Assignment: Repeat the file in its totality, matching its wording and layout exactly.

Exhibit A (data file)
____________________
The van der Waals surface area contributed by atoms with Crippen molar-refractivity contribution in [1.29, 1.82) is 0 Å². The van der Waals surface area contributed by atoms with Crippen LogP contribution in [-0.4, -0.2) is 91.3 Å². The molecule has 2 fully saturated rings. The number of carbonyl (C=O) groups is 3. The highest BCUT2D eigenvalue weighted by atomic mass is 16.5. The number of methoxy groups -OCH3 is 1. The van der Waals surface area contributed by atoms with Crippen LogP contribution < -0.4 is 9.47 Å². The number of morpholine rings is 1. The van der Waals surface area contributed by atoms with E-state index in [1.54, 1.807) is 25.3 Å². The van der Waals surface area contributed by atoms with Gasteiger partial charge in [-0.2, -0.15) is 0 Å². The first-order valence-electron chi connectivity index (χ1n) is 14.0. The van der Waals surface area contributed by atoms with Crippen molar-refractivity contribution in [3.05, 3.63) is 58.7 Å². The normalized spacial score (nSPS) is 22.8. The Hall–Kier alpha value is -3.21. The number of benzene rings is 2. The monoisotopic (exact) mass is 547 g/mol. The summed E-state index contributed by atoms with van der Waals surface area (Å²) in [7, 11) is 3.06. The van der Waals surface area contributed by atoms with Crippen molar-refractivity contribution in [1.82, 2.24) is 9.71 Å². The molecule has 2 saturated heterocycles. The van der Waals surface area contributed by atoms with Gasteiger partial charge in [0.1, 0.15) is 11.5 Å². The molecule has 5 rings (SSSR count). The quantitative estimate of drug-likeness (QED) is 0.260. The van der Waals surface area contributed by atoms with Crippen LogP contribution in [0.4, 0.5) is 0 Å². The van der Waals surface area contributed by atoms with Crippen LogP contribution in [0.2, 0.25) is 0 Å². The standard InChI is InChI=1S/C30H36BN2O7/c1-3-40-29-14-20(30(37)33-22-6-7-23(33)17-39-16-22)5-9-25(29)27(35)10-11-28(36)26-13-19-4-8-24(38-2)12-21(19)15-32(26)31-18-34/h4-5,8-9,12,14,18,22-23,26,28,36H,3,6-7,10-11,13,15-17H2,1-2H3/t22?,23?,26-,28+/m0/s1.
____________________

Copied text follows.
The van der Waals surface area contributed by atoms with Crippen molar-refractivity contribution in [1.29, 1.82) is 0 Å². The van der Waals surface area contributed by atoms with Crippen LogP contribution in [-0.4, -0.2) is 91.3 Å². The molecule has 2 fully saturated rings. The number of carbonyl (C=O) groups is 3. The highest BCUT2D eigenvalue weighted by atomic mass is 16.5. The number of methoxy groups -OCH3 is 1. The van der Waals surface area contributed by atoms with Crippen LogP contribution < -0.4 is 9.47 Å². The number of morpholine rings is 1. The van der Waals surface area contributed by atoms with E-state index in [1.54, 1.807) is 25.3 Å². The van der Waals surface area contributed by atoms with Gasteiger partial charge in [-0.2, -0.15) is 0 Å². The first-order valence-electron chi connectivity index (χ1n) is 14.0. The van der Waals surface area contributed by atoms with Crippen molar-refractivity contribution in [3.05, 3.63) is 58.7 Å². The normalized spacial score (nSPS) is 22.8. The Hall–Kier alpha value is -3.21. The number of benzene rings is 2. The monoisotopic (exact) mass is 547 g/mol. The summed E-state index contributed by atoms with van der Waals surface area (Å²) in [7, 11) is 3.06. The van der Waals surface area contributed by atoms with Crippen molar-refractivity contribution in [1.82, 2.24) is 9.71 Å². The molecule has 2 saturated heterocycles. The van der Waals surface area contributed by atoms with Gasteiger partial charge in [0.1, 0.15) is 11.5 Å². The molecule has 5 rings (SSSR count). The quantitative estimate of drug-likeness (QED) is 0.260. The van der Waals surface area contributed by atoms with Crippen LogP contribution in [0.4, 0.5) is 0 Å². The van der Waals surface area contributed by atoms with Crippen LogP contribution in [0.2, 0.25) is 0 Å². The standard InChI is InChI=1S/C30H36BN2O7/c1-3-40-29-14-20(30(37)33-22-6-7-23(33)17-39-16-22)5-9-25(29)27(35)10-11-28(36)26-13-19-4-8-24(38-2)12-21(19)15-32(26)31-18-34/h4-5,8-9,12,14,18,22-23,26,28,36H,3,6-7,10-11,13,15-17H2,1-2H3/t22?,23?,26-,28+/m0/s1.